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Re: Type Attribute

From: Lachlan Hunt <lhunt07@postoffice.csu.edu.au>
Date: Thu, 20 Nov 2003 01:29:16 +1100
Message-ID: <3FBB7E3C.60708@postoffice.csu.edu.au>
To: W3C HTML List <www-html@w3.org>

Hi,
  This is a general question related to virtually the entire thread 
rather than a reply to anything specific.  I think this fairly well sums 
up most (not necessarily all) of my problems with @type.

-- Question --
  If, when using the HTML 4, advisory type attribute, the requested 
resource does not necessarily have to match the type specified, then how 
can the attribute be accurately used for making the decision of whether 
or not to retrieve the resource?

-- Example Use Case --
  This use case covers all three cases of having the 'advisory', 
'prescriptive' and 'descriptive' type attributes.  These will follow my 
inteded meaning of the definitions I gave in my previous post to this 
thread.
  This DOES NOT cover the questions of whether @type should be single- 
or multi-value, or whether q-values should be allowed.  The following 
example will still work, regardless of the answers to these questions.

-- Assumptions --
* HTTP1.1, or other protocol that supports content negotiation, is being 
used
* A UA will not include in its request header, any content type it does 
not support

-- User Agents --
Three example UAs will be used.
UA 1. Supports both image/gif and image/png.
UA 2. Supports image/gif only.
UA 3. Supports image/png only.

-- Use Case Description --
* A resource: "image.gif" is of type "image/gif".
* The canonical URI "http://www.example.com/image" refers to that resource.
* An  author writes the following:
   <span src="http://www.example.com/image" type="image/png">image 
description</span>
* The author only uses UA 1 to check and view the document.


**-- Advisory Type Attribute --**

UA 1.
* Supports image/png
* Requests resource with default Accept header
* Server returns image.gif as "image/gif"
* Supports image/gif and renders the image

UA 2.
* Does not support image/png
* Decides not to request the resource
* (Does support image/gif and could have requested and rendered the 
resource)
* Uses fallback mechanism

UA 3.
* Supports image/png
* Requests resource with default Accept header
* Server returns image.gif as "image/gif"
* Does not support image/gif, cannot render image
* Uses fallback mechanism

-- Problems --
* UA 1 successfully requested and rendered the image without error
* Both UA 1 and UA 2 could render the image
* UA 3 requested the resource, but could not render the image

-- Author --
* The author will see the image load without error
* The author believes there is no problem with the document


**-- Prescriptive Type Attribute --**

  All UAs build their request based upon the intersection of the listed 
type(s) and their individual supported types.

UA 1.
* Supports image/png (and image/gif)
* Requests resource with header:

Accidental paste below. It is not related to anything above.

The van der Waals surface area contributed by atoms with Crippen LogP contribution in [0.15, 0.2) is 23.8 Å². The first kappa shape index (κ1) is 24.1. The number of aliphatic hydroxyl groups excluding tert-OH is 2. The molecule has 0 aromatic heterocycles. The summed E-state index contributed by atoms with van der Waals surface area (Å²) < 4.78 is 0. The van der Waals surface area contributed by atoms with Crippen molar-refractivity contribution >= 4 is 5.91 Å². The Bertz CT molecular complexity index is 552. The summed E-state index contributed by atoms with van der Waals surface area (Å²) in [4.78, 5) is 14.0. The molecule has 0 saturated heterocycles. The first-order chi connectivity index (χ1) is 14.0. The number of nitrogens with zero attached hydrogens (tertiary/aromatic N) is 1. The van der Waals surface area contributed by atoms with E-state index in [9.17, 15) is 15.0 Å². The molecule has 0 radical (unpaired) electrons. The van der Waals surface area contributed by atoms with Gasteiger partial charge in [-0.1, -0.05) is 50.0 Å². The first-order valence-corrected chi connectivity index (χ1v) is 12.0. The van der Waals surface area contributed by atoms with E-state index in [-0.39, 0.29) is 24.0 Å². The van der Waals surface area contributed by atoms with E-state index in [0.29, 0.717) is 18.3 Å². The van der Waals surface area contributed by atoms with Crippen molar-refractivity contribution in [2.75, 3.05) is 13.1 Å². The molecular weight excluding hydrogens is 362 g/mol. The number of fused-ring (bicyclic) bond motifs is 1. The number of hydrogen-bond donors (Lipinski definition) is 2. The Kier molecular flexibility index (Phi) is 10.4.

GET /image HTTP/1.1
    Accept: image/png
* Server returns 406 response.
* Uses fallback mechanism

UA 2.
* Does not support image/png
* Cannot request resource
* Uses fallback mechanism

UA 3.
* Supports image/png
* Requests resource with header:
    GET /image HTTP/1.1
    Accept: image/png
* Server returns 406 response.
* Uses fallback mechanism

-- Problems --
* No UA successfully requested or rendered the image

-- Author --
* Author sees a problem, and hopefully fixes it.

-- Without HTTP/1.1 (or similar) Content Negotiation --
* UA 1 and UA 3 will request the image
* Server returns image.gif as "image/gif"
* UA 1 will refuse to render the image
* UA 3 cannot render image


**-- Descriptive Type Attribute --**

  Just like 'prescriptive', all UAs build their request based upon the 
intersection of the listed type(s) and their individual supported types.
  Just like 'advisory', if the resource returned does not match the type 
specified, the UA will still attempt to process the content.
  Thus, this type attribute is best illustrated without HTTP/1.1 content 
negotiation

UA 1.
* Supports image/png (and image/gif)
* Requests resource
* Server returns image.gif as "image/gif"
* Supports image/gif and renders the image
* Should indicate error

UA 2.
* Does not support image/png
* Cannot request resource

UA 3.
* Supports image/png
* Requests resource
* Server returns image.gif as "image/gif"
* Does not support image/gif, cannot render image
* Should indicate error

-- Problems --
* UA 2 does not request the resource
* UA 3 requests the resource, cannot render image and indicates error

* UA 1 Renders image and indicates error
  (that's a useful problem)

-- Author --
* Author sees a error indicated by UA 1
* Author is informed about how to fix the error
* If HTTP/1.1 Content Negotiation was used, the UA should also indicate 
the 406 response error

  For all cases, after correcting the error, UA 1 and UA 2 will 
successfully request "image/gif" and recieve and render the image.  UA 3 
doesn't support image/gif, so no request will be made.

  I really hope this clears up any misunderstandings from my previous 
posts.  I have taken a lot of care to ensure that everything I've 
written is correct, however, I'm not perfect and still may have made 
some mistakes.

CYA
...Lachy!
Received on Wednesday, 19 November 2003 09:29:09 UTC

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